In our sample, there were significantly higher proportions of HIV-positive patients who were overweight or obese compared with those at the other end of the scale. Our data also shows that the prevalence of being overweight and obese was slightly lower among HIV-positive women compared to women in the general population, with this data taken from women in the 2010-11 Zimbabwe Demographic and Health Survey (ZDHS) [38]. Interestingly, the population prevalence of women who were overweight or obese from this ZDHS (31%) was higher than the pooled prevalence for the Sub-Saharan Africa region at 23% [38], and this could be related to the 2011 World Bank poverty headcount ratio at US$1.90 which was 21% for Zimbabwe compared to 44% for sub-Saharan Africa [39]. Increasing CD4 cell count was found to be associated with being overweight and obese and this concurs with findings from a follow-up of 17 ART cohorts in North America with sustained viral suppression [40, 41]. With women being more likely to be overweight or obese relative to men, this may again be related to their earlier entry into HIV care and ART initiation with relatively higher CD4 cell counts compared to men [40, 41]. In many African settings including Zimbabwe, women have better access than men to HIV testing and treatment services through integration of HIV testing services in antenatal care settings [42], which act as an entry point into prevention-of-mother-to- child HIV transmission (PMTCT) services. Given that the majority of HIV-positive individuals enrolled in this study were on ART, there may also be a high prevalence of HIV-related lipodystrophy which has been reported, in one systematic review study, to develop within the first six months of therapy particularly with the use of stavudine [43]. Lipodystropy can predispose HIV-positive individuals to cardiovascular disease [44], and hence the need to evaluate its prevalence, pathogenesis and prognosis in order to inform clinical management given the rapid national scale-up of ART and the subsequent longer survival as HIV-related mortality continues to decline. However, the use of stavudine based antiretroviral regimens has been phased out since 2013 due to these adverse events.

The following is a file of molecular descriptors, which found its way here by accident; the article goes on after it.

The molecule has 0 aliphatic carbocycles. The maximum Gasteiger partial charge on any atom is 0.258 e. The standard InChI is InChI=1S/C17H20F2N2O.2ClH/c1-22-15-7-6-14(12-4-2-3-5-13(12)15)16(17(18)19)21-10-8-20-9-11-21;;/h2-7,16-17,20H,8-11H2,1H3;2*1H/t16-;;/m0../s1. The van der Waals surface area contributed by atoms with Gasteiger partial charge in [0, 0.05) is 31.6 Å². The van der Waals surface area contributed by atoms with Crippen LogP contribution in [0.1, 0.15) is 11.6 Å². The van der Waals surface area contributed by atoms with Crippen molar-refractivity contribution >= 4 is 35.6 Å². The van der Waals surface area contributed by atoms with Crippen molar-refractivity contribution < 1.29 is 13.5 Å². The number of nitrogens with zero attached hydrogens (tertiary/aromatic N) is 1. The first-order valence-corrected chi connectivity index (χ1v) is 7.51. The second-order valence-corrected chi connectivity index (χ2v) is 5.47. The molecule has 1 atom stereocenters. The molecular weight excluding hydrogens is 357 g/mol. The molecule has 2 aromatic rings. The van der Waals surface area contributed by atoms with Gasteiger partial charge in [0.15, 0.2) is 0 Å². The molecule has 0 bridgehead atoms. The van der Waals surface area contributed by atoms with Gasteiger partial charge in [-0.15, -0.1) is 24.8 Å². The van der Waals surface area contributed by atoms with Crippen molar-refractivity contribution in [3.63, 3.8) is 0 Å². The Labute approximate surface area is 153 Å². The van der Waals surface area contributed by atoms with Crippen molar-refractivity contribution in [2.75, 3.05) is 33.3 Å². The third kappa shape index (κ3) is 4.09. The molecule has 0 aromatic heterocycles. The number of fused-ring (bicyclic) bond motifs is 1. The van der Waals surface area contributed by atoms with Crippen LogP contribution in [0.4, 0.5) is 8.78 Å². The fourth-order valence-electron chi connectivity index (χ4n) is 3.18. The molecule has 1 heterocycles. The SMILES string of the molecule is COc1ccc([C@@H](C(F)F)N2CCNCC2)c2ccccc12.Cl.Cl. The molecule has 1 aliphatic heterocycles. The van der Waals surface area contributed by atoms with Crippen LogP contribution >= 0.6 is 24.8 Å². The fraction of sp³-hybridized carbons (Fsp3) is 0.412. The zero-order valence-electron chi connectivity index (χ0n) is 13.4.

In addition, metabolic complications such as dyslipidemia, insulin resistance, and diabetes mellitus are also common among obese patients with well-controlled HIV-infection who are on long-term ART. These complications are also associated with increased risk of cardiovascular disease. Metabolic complications probably develop due to traditional risk factors such as obesity or genetic predisposition and HIV-specific and ART-specific contributions including chronic inflammation and immune activation [45]. Study participants who were of a higher wealth index were more likely to be overweight and obese but this trend was observed only among the urban participants. Unlike rural dwellers, where food insecurity is an issue, this trend is likely to be due to urban dwellers having better food security, having access to more refined and unhealthy food diets and also having more sedentary lifestyles [46]. Other studies have also found people of higher socioeconomic and wealth status [38] to have a higher prevalence of obesity and they are more likely to develop or have hypertension and diabetes [47].